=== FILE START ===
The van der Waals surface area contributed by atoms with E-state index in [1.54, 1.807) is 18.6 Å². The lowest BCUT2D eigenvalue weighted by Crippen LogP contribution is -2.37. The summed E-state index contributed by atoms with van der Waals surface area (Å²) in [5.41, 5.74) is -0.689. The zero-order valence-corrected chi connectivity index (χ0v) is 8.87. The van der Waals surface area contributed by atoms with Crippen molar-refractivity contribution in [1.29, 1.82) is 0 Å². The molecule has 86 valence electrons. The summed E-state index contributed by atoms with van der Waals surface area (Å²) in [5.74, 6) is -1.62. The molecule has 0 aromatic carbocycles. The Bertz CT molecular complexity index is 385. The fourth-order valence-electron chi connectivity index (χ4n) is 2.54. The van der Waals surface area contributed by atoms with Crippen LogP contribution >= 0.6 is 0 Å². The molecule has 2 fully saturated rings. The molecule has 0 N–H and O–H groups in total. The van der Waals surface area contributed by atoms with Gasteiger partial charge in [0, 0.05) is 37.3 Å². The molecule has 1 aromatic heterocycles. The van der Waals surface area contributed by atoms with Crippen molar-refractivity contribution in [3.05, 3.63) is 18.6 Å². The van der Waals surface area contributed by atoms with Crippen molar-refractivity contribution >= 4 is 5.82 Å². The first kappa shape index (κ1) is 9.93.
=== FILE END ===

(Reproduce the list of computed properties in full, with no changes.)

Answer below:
The van der Waals surface area contributed by atoms with E-state index in [1.54, 1.807) is 18.6 Å². The lowest BCUT2D eigenvalue weighted by Crippen LogP contribution is -2.37. The summed E-state index contributed by atoms with van der Waals surface area (Å²) in [5.41, 5.74) is -0.689. The zero-order valence-corrected chi connectivity index (χ0v) is 8.87. The van der Waals surface area contributed by atoms with Crippen molar-refractivity contribution in [1.29, 1.82) is 0 Å². The molecule has 86 valence electrons. The summed E-state index contributed by atoms with van der Waals surface area (Å²) in [5.74, 6) is -1.62. The molecule has 0 aromatic carbocycles. The Bertz CT molecular complexity index is 385. The fourth-order valence-electron chi connectivity index (χ4n) is 2.54. The van der Waals surface area contributed by atoms with Crippen LogP contribution >= 0.6 is 0 Å². The molecule has 2 fully saturated rings. The molecule has 0 N–H and O–H groups in total. The van der Waals surface area contributed by atoms with Gasteiger partial charge in [0, 0.05) is 37.3 Å². The molecule has 1 aromatic heterocycles. The van der Waals surface area contributed by atoms with Crippen molar-refractivity contribution in [3.05, 3.63) is 18.6 Å². The van der Waals surface area contributed by atoms with Crippen molar-refractivity contribution >= 4 is 5.82 Å². The first kappa shape index (κ1) is 9.93.